Friday, October 21, 2011

Respinning the Demon Queen

N. Wright has rattled my cage with his post on Lolth.*  I had been thinking about this post for a while, and noted it in my blog schedule document, but I hadn't moved it up the queue, much less written it.  I shall wait no longer!

Lolth (or Lloth)

Every gamer of my generation remembers Lolth, Demon Queen of an underworld filled with drow and giant spiders, this way:
Erol Otus' Illustration from the Fiend Folio, 1981
Erol Otus' Illustration from Queen of the Demon Web Pits, 1980

 And "she also enjoys appearing as an exquisitely beautiful female Dark Elf," in D&D, called drow (Q1:31).  So perhaps she was even more memorable to pubescent and adolescent boys as looking something like this:

Another Erol Otus Illustration from Queen of the Demon Web Pits, 1980

Thus Lolth has two forms of appearing, even as she has two aspects: Goddess of the drow and Demon Queen of spiders.  These forms are both favorites of artists: reward yourself with a Google image search and you will be inundated with forms both of a horrendous arachnid with varying female humanoid attributes, and of the exquisitely beautiful female dark elf.  (All drow chicks are hot, ergo, Lolth must be the hottest of the hot.)

J. M. Collier's Lilith, 1887

Another powerful demoness is the similarly named Lilith, from Jewish mythology.  Lilith is another sexy demon: according to the tales of some rabbis, she was Adam's first wife, divorced and turned into a demon because she wanted to be on top during coitus.  Thus she was punished as a threat to the belief in a divinely ordained male dominance.  Denied children of her own, she became an envious demon who kidnapped children.  In some people's mythopoesis, she became the first vampire.  Remember vampires?  How often they have pointed ears and are beautifully irresistible?  Like, well, elves.  Also note, female vampires from earliest days were portrayed as kidnapping children, just as the elves did with changelings.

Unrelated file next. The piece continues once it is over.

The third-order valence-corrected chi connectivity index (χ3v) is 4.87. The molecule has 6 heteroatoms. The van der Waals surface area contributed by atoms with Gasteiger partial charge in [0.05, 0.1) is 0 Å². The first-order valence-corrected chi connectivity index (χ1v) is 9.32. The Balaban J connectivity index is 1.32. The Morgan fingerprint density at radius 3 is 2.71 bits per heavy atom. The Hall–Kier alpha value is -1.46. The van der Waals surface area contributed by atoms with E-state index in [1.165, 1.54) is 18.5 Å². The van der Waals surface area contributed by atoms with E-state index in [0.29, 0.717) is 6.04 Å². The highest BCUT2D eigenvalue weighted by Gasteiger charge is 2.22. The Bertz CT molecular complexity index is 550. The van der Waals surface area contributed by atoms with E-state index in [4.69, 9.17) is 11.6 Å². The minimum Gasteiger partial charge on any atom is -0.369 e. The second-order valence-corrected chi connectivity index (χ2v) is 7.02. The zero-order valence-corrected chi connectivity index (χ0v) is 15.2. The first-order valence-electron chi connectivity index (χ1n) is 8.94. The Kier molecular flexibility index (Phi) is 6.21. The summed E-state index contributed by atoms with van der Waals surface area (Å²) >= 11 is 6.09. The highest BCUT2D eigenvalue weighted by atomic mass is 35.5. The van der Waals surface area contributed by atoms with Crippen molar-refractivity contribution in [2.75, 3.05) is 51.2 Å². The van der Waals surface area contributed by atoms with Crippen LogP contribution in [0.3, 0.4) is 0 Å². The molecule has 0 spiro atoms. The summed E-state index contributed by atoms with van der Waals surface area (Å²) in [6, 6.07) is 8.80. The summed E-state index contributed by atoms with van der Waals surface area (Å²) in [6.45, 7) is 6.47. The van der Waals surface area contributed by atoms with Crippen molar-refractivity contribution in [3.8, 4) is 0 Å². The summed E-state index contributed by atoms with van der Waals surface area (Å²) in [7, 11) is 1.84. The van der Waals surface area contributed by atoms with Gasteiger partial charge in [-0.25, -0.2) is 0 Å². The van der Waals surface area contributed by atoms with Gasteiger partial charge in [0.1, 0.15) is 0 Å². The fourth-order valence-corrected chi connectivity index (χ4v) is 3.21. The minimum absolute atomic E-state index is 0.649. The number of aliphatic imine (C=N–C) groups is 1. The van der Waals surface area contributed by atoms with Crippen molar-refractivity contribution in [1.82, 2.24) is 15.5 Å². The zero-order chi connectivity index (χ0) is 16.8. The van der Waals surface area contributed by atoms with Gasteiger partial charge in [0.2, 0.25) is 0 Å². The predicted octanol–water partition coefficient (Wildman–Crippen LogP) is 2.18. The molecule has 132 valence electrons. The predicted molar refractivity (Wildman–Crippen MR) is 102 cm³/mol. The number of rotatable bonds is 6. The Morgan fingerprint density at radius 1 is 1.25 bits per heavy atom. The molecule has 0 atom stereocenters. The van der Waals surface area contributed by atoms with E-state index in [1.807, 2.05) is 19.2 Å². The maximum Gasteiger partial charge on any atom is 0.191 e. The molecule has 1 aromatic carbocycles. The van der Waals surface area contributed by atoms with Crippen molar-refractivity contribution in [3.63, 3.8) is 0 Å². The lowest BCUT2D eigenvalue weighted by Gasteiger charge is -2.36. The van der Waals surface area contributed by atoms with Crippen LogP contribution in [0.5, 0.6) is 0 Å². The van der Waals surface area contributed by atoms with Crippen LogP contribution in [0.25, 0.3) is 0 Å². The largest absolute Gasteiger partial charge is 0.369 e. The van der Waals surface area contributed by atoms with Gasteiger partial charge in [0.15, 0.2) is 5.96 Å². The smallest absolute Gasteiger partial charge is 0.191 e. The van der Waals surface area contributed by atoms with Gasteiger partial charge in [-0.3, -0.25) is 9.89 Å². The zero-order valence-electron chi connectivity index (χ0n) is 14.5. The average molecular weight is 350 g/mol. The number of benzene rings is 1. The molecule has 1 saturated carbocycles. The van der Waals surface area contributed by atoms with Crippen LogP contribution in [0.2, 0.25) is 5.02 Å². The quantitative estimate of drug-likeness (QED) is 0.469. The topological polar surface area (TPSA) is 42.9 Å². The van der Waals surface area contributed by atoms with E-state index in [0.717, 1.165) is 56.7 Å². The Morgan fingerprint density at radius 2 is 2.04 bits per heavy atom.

Mash-Up Time: The Demon Queen Gets a Makeover
These two demon-goddesses offer a strong case for identifying the two figures as the same individual.  They share so much thematically that it is easy to do.  As I noted, even their names are very similar.  If you keep the two names, they can just be differences due to language.  Or you could call her Liloth.  Combining them has happy consequences.

If you are tired of the same old folklore controlling vampire game mechanics, you can now offer vampires a makeover based on their demon mistress: driders could be the spider form available for vampires.  Now we know why the drow moved underground: those who had received Liloth's gift (many of the nobles) had to flee the destructive rays of the sun.  Why should you especially identify bats with vampires?  There is one species of vampire bat, but don't all spiders suck their victims dry of their vital juices? We also have tehe answer for why evil elves and vampires kidnap children: Because they are easy-to-catch-and-carry little bags of blood, that's why.  Changelings would be ones selected to be allowed to survive and grow up to be turned into vampires and sent back to plague their old communities.  And remember the fear about female dominance represented by Lilith?  Of course drow are a matriarchal society under the demon goddess.

Vampires and drow tend to be among lots of gamers favorite monstrous races.  They also are the object of complaint as overly used and overly familiar.  I offer this new spin on the Queen of the Demonweb Pits as a way to creatively revamp both the Lolth and her elven devotees.

* His post led me back to Tim Brannan's earlier post.


  1. This is a great analysis, Theodric. I have always been a fan of the Lilith mythology, and tying her to the drow is a fascinating option!